Or, like today, when I just flat out messed up. Even if my daughter didn't notice that she missed her class, I've spent the afternoon plagued with guilt.

And what am I doing to make up for it? Am I reading a fourth book or making muffins or playing My Little Ponies?


I'm in my studio, trying to make myself feel better by unloading my feelings on a freaking blog.

This is the crux of parenting for me.

I want to give my children everything, but if I give them everything, there's nothing left for me, and then I can't give them anything because I'm an empty bag of nerves and yelling. I have to think ahead, keep a calendar, get reminders, stay on top of things. And sometimes, I just flat out suck at doing all of those things that mothers are supposed to do-- hence that ossified strawberry under the fridge.

Everyone tells you to balance your life as a woman and a mother, but they don't generally tell you how f'ing hard it is.

So I want to apologize ahead of time to my children.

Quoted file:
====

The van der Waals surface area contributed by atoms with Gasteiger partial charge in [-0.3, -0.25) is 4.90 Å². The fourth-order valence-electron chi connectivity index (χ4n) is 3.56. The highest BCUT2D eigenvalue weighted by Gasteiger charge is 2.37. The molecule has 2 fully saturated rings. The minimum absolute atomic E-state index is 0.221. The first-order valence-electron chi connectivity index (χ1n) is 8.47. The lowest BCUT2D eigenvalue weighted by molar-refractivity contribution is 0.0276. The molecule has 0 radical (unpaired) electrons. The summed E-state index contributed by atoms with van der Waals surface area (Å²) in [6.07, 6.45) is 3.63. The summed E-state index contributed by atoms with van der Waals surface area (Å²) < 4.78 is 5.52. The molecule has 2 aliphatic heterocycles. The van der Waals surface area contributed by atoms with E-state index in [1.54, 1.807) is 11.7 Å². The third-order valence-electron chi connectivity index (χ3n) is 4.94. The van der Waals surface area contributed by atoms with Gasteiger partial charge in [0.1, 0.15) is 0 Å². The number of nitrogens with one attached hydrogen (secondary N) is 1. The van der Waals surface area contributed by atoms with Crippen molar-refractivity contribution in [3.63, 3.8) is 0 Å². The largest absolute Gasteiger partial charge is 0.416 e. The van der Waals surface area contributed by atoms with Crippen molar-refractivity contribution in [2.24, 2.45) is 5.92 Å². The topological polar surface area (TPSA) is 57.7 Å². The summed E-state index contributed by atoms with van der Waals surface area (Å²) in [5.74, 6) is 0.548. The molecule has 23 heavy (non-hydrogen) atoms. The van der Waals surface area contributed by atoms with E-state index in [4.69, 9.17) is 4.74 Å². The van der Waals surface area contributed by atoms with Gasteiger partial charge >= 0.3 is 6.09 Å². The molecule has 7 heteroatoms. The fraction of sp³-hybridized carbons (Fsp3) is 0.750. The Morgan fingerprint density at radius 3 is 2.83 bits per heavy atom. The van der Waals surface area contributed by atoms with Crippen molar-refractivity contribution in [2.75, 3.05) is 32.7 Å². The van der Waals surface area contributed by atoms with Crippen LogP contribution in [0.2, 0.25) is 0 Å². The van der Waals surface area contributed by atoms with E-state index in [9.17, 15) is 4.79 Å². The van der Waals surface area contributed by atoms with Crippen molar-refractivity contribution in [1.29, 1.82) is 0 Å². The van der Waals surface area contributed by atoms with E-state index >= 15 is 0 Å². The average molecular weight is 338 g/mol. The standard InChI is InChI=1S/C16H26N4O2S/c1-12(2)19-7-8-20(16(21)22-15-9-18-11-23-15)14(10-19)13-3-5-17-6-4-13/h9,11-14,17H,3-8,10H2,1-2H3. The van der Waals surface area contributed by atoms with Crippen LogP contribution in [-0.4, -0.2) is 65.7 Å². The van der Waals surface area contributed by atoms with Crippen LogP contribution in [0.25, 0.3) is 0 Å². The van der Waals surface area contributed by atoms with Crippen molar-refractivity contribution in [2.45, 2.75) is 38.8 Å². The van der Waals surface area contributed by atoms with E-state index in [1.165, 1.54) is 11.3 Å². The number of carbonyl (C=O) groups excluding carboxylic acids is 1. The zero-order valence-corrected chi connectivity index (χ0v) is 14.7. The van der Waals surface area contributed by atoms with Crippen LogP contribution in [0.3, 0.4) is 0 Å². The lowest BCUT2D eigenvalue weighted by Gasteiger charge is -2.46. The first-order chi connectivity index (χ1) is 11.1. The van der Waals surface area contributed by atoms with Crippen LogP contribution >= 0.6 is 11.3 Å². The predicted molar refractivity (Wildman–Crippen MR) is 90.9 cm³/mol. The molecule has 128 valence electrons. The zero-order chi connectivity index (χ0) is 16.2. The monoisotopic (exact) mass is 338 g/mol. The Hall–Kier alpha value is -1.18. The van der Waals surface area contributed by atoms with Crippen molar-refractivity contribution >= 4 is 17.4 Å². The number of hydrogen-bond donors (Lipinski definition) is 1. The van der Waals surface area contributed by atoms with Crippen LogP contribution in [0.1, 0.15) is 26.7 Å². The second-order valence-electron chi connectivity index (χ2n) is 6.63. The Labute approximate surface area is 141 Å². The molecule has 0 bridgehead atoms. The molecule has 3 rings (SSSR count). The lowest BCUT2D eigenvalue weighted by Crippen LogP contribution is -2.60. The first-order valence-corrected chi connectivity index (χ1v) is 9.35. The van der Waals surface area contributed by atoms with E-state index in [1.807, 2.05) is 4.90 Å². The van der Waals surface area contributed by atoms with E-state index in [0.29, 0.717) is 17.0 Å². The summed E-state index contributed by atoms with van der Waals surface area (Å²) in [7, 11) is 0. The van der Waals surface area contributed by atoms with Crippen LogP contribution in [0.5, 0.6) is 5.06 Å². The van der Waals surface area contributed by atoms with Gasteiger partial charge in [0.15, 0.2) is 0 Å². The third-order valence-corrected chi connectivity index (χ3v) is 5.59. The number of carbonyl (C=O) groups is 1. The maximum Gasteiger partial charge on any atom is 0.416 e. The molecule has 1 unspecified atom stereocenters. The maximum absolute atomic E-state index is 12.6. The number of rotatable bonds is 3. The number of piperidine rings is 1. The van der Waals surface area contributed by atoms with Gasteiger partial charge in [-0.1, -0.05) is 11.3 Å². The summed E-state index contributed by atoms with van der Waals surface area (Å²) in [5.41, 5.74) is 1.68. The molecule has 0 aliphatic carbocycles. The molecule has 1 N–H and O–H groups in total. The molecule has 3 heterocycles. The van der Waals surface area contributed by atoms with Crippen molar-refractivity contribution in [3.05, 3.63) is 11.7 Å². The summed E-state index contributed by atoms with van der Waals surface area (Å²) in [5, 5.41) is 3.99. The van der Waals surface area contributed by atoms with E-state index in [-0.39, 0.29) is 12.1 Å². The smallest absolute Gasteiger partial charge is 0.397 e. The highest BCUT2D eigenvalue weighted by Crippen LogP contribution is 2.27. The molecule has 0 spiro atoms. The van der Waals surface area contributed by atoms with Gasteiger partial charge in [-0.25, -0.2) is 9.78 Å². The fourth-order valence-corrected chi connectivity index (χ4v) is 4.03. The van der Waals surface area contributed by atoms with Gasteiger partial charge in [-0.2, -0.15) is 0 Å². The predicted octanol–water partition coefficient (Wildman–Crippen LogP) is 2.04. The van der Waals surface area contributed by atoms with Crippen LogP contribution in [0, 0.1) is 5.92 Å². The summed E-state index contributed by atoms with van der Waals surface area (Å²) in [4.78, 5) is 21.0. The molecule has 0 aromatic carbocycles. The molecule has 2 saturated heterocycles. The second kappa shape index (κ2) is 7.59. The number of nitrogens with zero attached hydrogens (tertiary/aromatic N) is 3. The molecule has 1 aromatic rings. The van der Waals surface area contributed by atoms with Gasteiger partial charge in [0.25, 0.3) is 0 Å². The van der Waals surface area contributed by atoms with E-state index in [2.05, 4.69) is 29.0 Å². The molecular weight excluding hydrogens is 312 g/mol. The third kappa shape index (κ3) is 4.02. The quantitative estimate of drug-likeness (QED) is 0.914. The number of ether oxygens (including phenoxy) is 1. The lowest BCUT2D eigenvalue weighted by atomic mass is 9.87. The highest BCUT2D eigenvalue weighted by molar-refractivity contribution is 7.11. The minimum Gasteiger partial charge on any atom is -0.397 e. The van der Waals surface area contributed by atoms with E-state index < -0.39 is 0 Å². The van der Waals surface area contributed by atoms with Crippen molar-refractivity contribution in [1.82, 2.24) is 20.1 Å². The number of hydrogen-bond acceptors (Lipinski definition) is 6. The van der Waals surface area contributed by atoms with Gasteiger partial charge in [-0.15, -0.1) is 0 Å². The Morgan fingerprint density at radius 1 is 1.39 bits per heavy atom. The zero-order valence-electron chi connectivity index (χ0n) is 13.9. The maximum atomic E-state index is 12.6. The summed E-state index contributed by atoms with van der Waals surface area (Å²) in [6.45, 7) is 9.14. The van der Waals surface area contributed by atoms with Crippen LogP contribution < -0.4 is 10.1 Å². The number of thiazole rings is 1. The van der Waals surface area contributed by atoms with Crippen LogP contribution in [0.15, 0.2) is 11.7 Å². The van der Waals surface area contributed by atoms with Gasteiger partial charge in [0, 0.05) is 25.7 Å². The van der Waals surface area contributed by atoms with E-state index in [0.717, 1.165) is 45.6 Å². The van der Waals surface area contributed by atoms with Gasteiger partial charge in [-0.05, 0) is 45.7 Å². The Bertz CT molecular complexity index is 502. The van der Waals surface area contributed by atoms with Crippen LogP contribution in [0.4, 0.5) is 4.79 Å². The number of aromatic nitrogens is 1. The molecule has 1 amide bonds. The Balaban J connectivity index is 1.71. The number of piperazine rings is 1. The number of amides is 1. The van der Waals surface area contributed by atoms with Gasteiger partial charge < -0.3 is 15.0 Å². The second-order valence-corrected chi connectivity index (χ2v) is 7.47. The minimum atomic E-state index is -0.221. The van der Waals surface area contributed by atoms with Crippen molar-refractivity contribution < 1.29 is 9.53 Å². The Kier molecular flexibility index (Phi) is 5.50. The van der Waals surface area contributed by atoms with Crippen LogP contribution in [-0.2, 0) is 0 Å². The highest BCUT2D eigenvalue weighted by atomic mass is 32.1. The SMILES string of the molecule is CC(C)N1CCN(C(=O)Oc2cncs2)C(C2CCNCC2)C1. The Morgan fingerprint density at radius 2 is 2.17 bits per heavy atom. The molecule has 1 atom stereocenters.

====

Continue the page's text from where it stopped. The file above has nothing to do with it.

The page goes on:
Guys, I'm going to mess up a lot.

But I'm going to hug you and apologize afterward, and be honest with you about my feelings.

One day, I think you'll understand.

Now, let's go bake some muffins.

They're probably going to suck. Because guess what? I also suck at baking.

But by God, we're going to bake the hell out of 'em.


Tuesday, July 26, 2011

further pimpin' the cube

So I got one of those family stickers for my car.

The one that shows each member of the family and their interests.

Turns out we're all zombies.

And we're interested in BRAAAAAAAAIINS.

Even the cat.


Monday, July 25, 2011

meet tootbucket

So this is Tootbucket.

For no apparent reason, my son decided his name wasn't working out.

He renamed himself Tootbucket.

His sister's new name is Poopindown.

(Of course, she doesn't know that yet.)